Although emotion theorists disagree about many things, most agree on the premise that emotions are functional (Ekman, 1992; Lazarus, 1991; Shweder, 2000; Tomkins, 1984; Tooby & Cosmides, 1990), From one perspective, emotions serve intrapersonal functions including the regulation of memory, perception, attention, and a number of physiological processes (Ekman, 1992; Levenson, 1999; Tooby & Cosmides, 1990). In the past decade, however, the social functions of emotion within relationships have received increasing attention (Averill, 1980; Barrett & Campos, 1987; Keltner & Haidt, 1999; Keltner & Kring, 1998; Lutz & White, 1986). Humans are social creatures by nature, for whom group living is a key survival strategy (de Waal, 1996). Humans depend on social connections for survival across the life course, performing tasks such as generating, collecting, and sharing resources, detecting and responding to threats, and raising offspring in groups (Ainsworth, 1989; Caporael & Brewer, 1995; de Waal, 1996). Extended dyadic and group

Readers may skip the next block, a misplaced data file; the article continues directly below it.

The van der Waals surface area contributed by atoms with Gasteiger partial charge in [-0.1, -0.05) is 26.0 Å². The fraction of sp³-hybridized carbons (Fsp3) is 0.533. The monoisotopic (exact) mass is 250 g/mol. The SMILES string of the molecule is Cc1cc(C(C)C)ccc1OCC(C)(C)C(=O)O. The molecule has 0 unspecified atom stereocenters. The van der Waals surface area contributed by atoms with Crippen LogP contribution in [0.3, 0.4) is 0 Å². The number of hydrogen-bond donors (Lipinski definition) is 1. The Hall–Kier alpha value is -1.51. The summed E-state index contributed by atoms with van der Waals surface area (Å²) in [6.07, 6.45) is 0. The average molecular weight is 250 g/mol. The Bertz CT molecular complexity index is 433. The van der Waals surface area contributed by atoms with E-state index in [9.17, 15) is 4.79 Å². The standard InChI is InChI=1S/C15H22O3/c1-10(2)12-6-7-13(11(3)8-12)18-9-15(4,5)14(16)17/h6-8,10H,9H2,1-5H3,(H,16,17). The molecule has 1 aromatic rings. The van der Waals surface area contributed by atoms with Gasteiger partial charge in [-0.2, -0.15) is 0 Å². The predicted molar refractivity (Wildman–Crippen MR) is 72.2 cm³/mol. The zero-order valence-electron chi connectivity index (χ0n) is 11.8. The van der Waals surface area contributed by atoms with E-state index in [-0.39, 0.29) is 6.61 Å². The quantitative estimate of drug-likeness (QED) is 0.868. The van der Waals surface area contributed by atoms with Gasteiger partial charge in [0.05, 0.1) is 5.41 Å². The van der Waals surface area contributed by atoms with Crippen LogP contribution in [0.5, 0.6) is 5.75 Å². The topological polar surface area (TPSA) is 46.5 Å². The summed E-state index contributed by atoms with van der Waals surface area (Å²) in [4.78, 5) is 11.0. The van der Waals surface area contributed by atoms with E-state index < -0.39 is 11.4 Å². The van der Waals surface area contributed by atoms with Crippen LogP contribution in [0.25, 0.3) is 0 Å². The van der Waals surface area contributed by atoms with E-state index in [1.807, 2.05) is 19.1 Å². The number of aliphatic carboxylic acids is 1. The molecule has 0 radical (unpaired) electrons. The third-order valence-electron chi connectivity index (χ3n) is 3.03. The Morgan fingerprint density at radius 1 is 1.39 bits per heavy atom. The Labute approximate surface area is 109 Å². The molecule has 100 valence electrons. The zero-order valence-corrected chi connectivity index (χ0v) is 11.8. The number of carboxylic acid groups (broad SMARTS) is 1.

interaction presents specific opportunities and problems that must be resolved for social units to succeed (Krebs & Davies, 1993; Trivers, 1971). Emotions play a critical role in the negotiation of this social terrain.